To a certain extent, Rockefeller’s wife seemed to buy into his fiction because he filled a requirement in terms of her own aspirations. Do you think her ambition was the major reason that she never seemed to question all of the inconsistencies in her husband’s life?

She is a very smart, educated woman. I believe she was taken in for the same reasons as everyone else, and she insisted in the trial that she didn’t use his name for career advancement.

You met Clark Rockefeller. What was your own feeling after your meetings? Did you feel his charisma, or did he seem pathetic?

I was not able to interview him. The book is built on interviews I conducted with those who knew him, police reports, court transcripts, television and other media documents. And, of course, I was able to observe him day after day in the month-long trial.

Ah. If we viewed Rockefeller in terms of the Tragic Greek Hero, what do you think would have been the primary flaw that led to his downfall? After all, he managed to live his false lives for a very long time. Was it Clark Rockefeller who brought down Clark Rockefeller?

The flaw that led to his downfall is that he wanted it all: the $800,000 divorce settlement from his ex-wife and his daughter, even though his ex-wife was granted custody. He brought himself down by kidnapping his daughter.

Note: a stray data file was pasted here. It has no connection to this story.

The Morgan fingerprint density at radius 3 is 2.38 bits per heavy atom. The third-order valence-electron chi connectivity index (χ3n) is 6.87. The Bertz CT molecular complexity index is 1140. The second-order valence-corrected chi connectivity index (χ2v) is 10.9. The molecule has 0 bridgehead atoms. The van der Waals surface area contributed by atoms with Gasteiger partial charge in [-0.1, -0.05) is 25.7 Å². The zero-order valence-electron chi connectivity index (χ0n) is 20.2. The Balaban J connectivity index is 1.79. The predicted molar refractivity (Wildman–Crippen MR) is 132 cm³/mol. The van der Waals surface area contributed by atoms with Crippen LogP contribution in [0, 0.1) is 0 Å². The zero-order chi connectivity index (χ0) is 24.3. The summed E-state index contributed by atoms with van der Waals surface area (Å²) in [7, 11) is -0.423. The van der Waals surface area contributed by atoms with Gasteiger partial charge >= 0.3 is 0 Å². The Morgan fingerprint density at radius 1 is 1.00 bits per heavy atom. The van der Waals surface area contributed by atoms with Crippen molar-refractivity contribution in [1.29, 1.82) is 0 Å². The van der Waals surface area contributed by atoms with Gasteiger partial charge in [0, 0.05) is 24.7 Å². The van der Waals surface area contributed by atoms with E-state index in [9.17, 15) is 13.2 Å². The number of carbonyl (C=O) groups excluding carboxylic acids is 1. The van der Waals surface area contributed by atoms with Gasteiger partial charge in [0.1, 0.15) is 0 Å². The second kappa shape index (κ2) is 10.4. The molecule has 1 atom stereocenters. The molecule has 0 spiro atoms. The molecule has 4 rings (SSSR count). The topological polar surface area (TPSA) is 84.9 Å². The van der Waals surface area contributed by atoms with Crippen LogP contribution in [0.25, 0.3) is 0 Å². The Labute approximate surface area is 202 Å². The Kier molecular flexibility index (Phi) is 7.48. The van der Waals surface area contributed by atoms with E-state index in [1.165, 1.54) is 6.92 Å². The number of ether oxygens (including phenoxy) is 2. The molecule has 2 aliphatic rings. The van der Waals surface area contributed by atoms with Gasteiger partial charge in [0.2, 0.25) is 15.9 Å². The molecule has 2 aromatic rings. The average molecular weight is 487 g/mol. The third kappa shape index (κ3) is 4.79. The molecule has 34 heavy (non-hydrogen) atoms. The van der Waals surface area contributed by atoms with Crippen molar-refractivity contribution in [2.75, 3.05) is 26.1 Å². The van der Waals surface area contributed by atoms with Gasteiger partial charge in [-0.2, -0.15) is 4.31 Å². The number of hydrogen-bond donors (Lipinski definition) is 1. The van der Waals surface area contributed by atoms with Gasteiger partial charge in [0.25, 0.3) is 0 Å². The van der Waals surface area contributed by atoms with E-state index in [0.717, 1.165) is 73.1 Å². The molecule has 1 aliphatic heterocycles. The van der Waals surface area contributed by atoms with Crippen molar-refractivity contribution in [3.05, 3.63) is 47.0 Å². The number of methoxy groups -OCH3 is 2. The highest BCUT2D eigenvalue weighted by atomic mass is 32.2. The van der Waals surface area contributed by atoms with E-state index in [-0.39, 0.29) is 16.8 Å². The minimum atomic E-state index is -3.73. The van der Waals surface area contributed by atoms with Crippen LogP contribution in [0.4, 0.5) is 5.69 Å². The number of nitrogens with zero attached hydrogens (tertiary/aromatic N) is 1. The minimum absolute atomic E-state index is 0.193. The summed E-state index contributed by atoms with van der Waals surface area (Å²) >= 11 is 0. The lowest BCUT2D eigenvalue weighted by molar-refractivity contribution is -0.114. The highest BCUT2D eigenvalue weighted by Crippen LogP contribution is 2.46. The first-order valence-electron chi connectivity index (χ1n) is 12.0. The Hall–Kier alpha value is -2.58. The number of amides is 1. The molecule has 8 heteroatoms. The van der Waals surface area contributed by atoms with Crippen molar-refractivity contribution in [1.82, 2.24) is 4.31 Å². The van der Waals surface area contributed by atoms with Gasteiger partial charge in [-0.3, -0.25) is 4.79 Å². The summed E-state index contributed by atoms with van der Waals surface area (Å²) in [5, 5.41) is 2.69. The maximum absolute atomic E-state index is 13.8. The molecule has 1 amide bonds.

Does Rockefeller embody a twisted version of The American Dream?

Yes, in the sense that he was like so many immigrants who came to this country: reinventing himself for the new world. However, in Clark’s case, somewhere along the line he forgot about facts and embraced a life of fiction.

Do any of Rockefeller’s friends visit him in prison?

Yes, several of them have said they visited him in prison.

Interesting! Were there people who testified on his behalf in court?

There were psychologists and psychiatrists who testified on his behalf.

Now that Christian Gerhartsreiter has been charged with murder, do you anticipate that he will be in jail for life, or do you think that he might charm a jury into acquitting him?

I wouldn’t want to second-guess a jury. But like everything about this case, I will be riveted to the trial and its outcome.

Mark Seal, thanks so much for letting me read this fascinating book and for answering some of my burning questions.

A journalist for thirty-five years, Mark Seal is a contributing editor at Vanity Fair and the author of THE MAN IN THE ROCKEFELLER SUIT: THE ASTONISHING RISE AND SPECTACULAR FALL OF A SERIAL IMPOSTOR, now on sale. Seal was a 2010 National Magazine Award finalist for his Vanity Fair profile of Clark Rockefeller.

He lives in Aspen, Colorado. View Seal's website at www.markseal.com

2 comments:

Sandra Parshall said...

Great interview, Julia. I'm always fascinated by imposters who are successful for long periods in assuming other identities. This demonstrates how willing we are to take people at face value -- or how lazy we are about judging people!,

Julia Buckley said...

It is a really interesting story. I also watched some of the trial on television, and it's just amazing how many people believed this man for so long.